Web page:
My visualization of what members of other colleges and college football communities think of OSU goes as follows:  “Wow, Ohio State fans are proud of Marcus Hall for this incident, so much so that they are willing to put money into his pockets for doing such a thing. Oh, and to top it all off, the word “notable” is spelled wrong, so not only are they proud of an obscene gesture, they are too dumb to realize it’s spelled wrong.”

The Marcus Hall moment will live on for many, many years to come. Rather than to embrace it, the OSU community should simply compartmentalize the moment as an example of the competitive spirit of the OSU–Michigan rivalry. Neither Hall, nor anyone else, should be proud of the moment.

These autographed and misspelled mementos are evidence of the latter, not the former.


  1. This behavior is symptomatic of how we embrace the worst behaviors and take pride in doing so.

  2. Let’s hope that he learns his lesson and grows up

  3. So immature. So disgraceful to OSU. I am ashamed. But does anybody know where I could get one?

  4. I think it’s fantastic. The double bird in the Big House, signed, with “4x Gold Pants”? I’m sold. I’ll excuse the poor spelling of notable.

  5. Don’t get met started on the “thugs” in the NFL so lets just not go there pretending Hall is headed to “heavenly” grounds!!! Next I joked “Oh he needs to help mom pay bills and get tattoos as well!!!!” OUCH hahahahaha Hall if you were my son when I got through taking your head off for embarrassing me on NATIONAL TV you wouldn’t have thought this latest ignorant move was cute……..

  6. Marcus – we get it. What U of M did was uncalled for, dangerous (removing a helmet??!!) and they got off with way less punishment than deserved for that whole incident. Totally get being angry over that and wanting to stand up for a younger and smaller teammate. However, by storming off and flipping the bird – now YOU look like a bad guy too. Take the high road – if you are in the right, everyone will see it and support you. Channel anger into beating a team on the field – because winning is what will get you the most satisfaction. All the rest is just garbage/noise/drama.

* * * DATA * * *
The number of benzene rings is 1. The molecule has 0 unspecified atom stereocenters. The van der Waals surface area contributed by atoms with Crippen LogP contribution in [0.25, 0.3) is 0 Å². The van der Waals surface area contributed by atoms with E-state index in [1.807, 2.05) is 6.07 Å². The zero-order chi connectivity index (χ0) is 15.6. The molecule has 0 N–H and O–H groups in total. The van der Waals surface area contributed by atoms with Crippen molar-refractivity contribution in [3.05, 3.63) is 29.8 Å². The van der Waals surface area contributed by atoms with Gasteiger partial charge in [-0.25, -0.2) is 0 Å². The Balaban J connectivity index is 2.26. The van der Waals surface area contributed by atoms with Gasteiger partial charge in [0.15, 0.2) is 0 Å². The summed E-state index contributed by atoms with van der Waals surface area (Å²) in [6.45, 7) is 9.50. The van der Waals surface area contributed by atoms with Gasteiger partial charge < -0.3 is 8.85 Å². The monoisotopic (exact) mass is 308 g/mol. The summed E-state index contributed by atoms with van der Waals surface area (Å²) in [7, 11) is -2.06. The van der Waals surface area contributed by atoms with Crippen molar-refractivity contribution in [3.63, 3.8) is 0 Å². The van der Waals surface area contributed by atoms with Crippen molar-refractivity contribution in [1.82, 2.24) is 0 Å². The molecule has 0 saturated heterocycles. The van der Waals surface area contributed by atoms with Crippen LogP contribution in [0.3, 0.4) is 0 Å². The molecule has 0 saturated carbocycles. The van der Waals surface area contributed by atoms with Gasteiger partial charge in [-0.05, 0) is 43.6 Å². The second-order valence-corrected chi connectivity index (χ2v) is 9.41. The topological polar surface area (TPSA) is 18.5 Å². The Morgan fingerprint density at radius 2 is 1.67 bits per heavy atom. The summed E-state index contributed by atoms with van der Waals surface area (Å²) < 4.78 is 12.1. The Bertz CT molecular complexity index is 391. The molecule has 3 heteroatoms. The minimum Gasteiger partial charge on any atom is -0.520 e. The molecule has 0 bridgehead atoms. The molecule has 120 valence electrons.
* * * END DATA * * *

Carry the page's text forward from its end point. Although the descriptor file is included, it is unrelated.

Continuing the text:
7. lighten up nancy

  8. Ohio State-Michigan… It’s the greatest rivalry in all of sport according to ESPN! Who can fault a young man for getting caught up in the moment?

    After all, we instill in young Buckeyes the hatred for this school at a very young age, do we not?

    As far as Marcus being concerned about the NFL… I think there are enough shenanigans that go on in the league that are far worse than a Buckeye “warrior” displaying his disdain for that “Team Up North.”

    If we want to talk about disgusting images consider the Desmond Howard “Heisman” pose. To me there’s nothing more disgusting than an Ohio boy (traitor) in a maize and blue uniform.

    Of course, if one does some research on Michigan’s football program you’ll find that all of their greatest player’s, and coaches, do come from Ohio. Yost and Schembechler to name a few.

    Personally, I think…a movie about Chic Harley and the greatest college football rivalry of the 20th century should be made. Then, people will understand why the passions in “The Game” run so high.

    Michiganders have been “low life vermin” for years.

    They tried to break Hop Cassidy’s leg in the Michigan Game and they started the fight which ignited Marcus’ response.

    To all Buckeye fans I say, “don’t ever forget that!!!”